International Summer/Winter School and Hackathon on Neurorehabilitation Engineering

I hear and I forget. I see and I remember. I do and I understand.” – Confucius

Program [June 28 to July 16, 2021]

Last updated: July 12, 2021

The Summer/Winter School and the Hackathon of NeuroRehack will be three weeks long.

Weeks 1 and 3 will focus entirely on the Summer/Winter School and Hackathon respectively, with a week of overlap between the two components in Week 2.

The Summer/Winter School will consist of lectures and seminars on topics in NeuroRehabilitation Engineering, and relevant to the projects offered by the different participating institutions. Lectures and seminars will be mostly live, or pre-recorded & streamed with live Q&A sessions.

Summer/Winter school Program

To accommodate for different time-zones and maximize the number of participants attending live lectures and live Q&A sessions, talks are mostly scheduled UK/EU early morning, India late morning/afternoon, and Australia late afternoon/evening.

To gain the most out of this event, we encourage participants to attend to live talks and Q&A sessions. If you are not able to attend to live sessions, a recording will be made available in EdX Edge for registered participants.

Foundational LecTUREs

  • Basics of nerve physiology [A/Prof Prabakar AT, Christian Medical College Vellore, India]

  • Physiology and design of skeletal muscle: implications for force production [Dr Taylor Dick, The University of Queensland, Australia]

  • Principles of pain and fatigue and implications on motor control [A/Prof Kylie Tucker, The University of Queensland, Australia]

  • Basic functional neuroanatomy [Dr Nivethida Thirugnanasambandam, National Brain Research Centre, India]

  • Neuropathophysiology [A/Prof Dorcas Gandhi, Christian Medical College Ludhiana, India]

  • Foundations of neuromechanics [Prof Glen Lichtwark, The University of Queensland, Australia]

  • Sensorimotor control and learning [Prof Timothy Caroll, The Unversity of Queensland, Australia]

  • Introduction to EMG signal processing [Dr Emma Colamarino, Sapienza University of Rome, Italy]

  • Principles of physiotherapy neurorehabilitation [Dr Niru Mahendran, The University of Queensland, Australia]

  • Robotics in neurorehabilitation [Prof Denny Oetomo, University of Melbourne, Australia]

  • Neuromuscular stimulation [Dr Antonio Padilha Lanari Bo, The University of Queensland, Australia]


  • Evidence and future directions for technology-based neurorehabilitation [Prof Sandy Brauer, The University of Queensland, Australia]

  • Technology-aided assessments of sensorimotor function [Dr Alejandro Melendez-Calderon, The University of Queensland, Australia]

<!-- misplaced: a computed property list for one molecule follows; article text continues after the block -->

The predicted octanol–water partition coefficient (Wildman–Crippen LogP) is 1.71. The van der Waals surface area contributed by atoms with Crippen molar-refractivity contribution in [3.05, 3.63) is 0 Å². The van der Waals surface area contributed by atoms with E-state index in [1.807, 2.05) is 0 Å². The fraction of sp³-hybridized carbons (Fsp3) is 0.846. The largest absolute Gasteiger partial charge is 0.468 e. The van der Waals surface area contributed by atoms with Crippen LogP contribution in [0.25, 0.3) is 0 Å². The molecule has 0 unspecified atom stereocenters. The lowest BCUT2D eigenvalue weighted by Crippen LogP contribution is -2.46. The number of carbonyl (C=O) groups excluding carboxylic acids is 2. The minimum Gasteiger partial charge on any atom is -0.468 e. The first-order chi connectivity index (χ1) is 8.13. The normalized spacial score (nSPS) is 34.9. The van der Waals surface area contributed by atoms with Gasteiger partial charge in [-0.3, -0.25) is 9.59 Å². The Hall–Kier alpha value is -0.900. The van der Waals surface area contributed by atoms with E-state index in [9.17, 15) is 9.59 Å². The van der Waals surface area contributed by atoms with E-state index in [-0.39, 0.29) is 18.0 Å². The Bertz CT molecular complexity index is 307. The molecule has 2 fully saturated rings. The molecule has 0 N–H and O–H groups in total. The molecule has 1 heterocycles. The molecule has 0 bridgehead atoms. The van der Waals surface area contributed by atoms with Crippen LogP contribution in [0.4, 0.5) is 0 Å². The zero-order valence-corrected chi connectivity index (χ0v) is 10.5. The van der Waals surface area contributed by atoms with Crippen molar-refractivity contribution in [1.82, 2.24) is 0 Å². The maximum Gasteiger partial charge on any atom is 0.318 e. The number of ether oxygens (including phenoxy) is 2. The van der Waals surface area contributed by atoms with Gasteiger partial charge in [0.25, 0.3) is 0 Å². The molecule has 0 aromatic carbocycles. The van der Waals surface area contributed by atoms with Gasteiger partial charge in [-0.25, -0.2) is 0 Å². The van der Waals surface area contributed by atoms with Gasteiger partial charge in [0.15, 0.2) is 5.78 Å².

• Exoskeletons – Robots filled with humans [Dr Volker Bartenbach, CEO and Co-Founder Auxivo AG, Switzerland]

  • Computer vision for data-driven neuromotor rehabilitation [Dr Nidhi Seethapathi, University of Pennsylvania, USA]

  • Sensor-based systems in neurorehabilitation [Prof Etienne Burdet & Dr. Aaron Yurkewich, Imperial College London, UK]

  • Brain stimulation and cognition [Dr Claire Bradley, The University of Queensland, Australia]

  • Neural Interfaces and Neurorehabilitation [Dr Ander Ramos-Murguialday, University of Tübingen, Germany]

  • Brain-Computer-Interfaces in Neurological Conditions [Prof Natalie Mrachacz-Kersting, Albert-Ludwigs University of Freiburg., Germany]

  • Co-design principles in technology development for rehabilitation [Dr Camila Shirota, Griffith University, Australia]

  • From research project to a (medical) product: product certification, regulations and standards [Dr Jan Veneman, Technical Project Manager, Hocoma AG]

  • Computational neurorehabilitation [Prof Nicolas Schweighofer , University of Southern California, USA]

  • Models of upper extremity recovery in stroke: role of synergies and sensation [Prof David Reinkensmeyer, University of California Irvine, USA]

  • A Rehabilitation Engineer and a Caregiver: how a dual role brings new perspective [A/Prof James Sulzer, University of Texas at Austin, USA]

  • Digital health informatics - shifting the focus from technology to outcomes [A/Prof Claire Sullivan, The University of Queensland, Australia]

  • Computational biomechanics [Prof David Lloyd, Griffith University, Australia]

Note that most talks have an allocated slot of 2 hours, however, we expect that sessions will last between 60-90 minutes, including Q&A.

UPDATE (30/06/2021):

Please note that the lecture Introduction To EEG Signal Processing by Prof. Febo Cincotti, Sapienza University of Rome, Italy, scheduled on Wednesday, June 30, will be postponed. Further announcements will be sent by email, and the new time will be published here.

UPDATE (12/06/2021):

Please note that the lecture Introduction To EEG Signal Processing by Prof. Febo Cincotti, Sapienza University of Rome, Italy, scheduled on Wednesday, June 30, has been cancelled.


Week 3 is mostly dedicated to project work. Researchers and teaching assistants at the participating institutions will assist you throughout your projects. Additional activities on specific topics might be offered by the different Participating Institutions (see Projects).